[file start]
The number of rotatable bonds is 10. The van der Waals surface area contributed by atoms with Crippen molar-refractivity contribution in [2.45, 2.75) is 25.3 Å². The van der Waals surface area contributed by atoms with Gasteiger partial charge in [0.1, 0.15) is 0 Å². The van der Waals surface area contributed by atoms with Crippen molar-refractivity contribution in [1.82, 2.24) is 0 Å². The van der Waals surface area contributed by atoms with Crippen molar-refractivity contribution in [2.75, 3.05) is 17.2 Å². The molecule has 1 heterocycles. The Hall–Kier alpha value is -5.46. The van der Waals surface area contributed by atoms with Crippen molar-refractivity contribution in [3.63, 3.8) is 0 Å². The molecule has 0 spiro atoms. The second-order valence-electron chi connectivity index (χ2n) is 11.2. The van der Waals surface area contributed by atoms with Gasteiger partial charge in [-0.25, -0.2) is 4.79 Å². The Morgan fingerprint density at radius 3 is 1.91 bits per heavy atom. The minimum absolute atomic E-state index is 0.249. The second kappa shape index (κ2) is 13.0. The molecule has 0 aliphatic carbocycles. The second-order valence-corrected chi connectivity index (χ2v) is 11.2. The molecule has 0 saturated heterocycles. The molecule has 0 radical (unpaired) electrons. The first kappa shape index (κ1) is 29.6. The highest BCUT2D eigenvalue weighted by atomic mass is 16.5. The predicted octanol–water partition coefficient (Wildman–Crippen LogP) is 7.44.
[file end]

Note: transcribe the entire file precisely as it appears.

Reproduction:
The number of rotatable bonds is 10. The van der Waals surface area contributed by atoms with Crippen molar-refractivity contribution in [2.45, 2.75) is 25.3 Å². The van der Waals surface area contributed by atoms with Gasteiger partial charge in [0.1, 0.15) is 0 Å². The van der Waals surface area contributed by atoms with Crippen molar-refractivity contribution in [1.82, 2.24) is 0 Å². The van der Waals surface area contributed by atoms with Crippen molar-refractivity contribution in [2.75, 3.05) is 17.2 Å². The molecule has 1 heterocycles. The Hall–Kier alpha value is -5.46. The van der Waals surface area contributed by atoms with Crippen molar-refractivity contribution in [3.63, 3.8) is 0 Å². The molecule has 0 spiro atoms. The second-order valence-electron chi connectivity index (χ2n) is 11.2. The van der Waals surface area contributed by atoms with Gasteiger partial charge in [-0.25, -0.2) is 4.79 Å². The Morgan fingerprint density at radius 3 is 1.91 bits per heavy atom. The minimum absolute atomic E-state index is 0.249. The second kappa shape index (κ2) is 13.0. The molecule has 0 aliphatic carbocycles. The second-order valence-corrected chi connectivity index (χ2v) is 11.2. The molecule has 0 saturated heterocycles. The molecule has 0 radical (unpaired) electrons. The first kappa shape index (κ1) is 29.6. The highest BCUT2D eigenvalue weighted by atomic mass is 16.5. The predicted octanol–water partition coefficient (Wildman–Crippen LogP) is 7.44.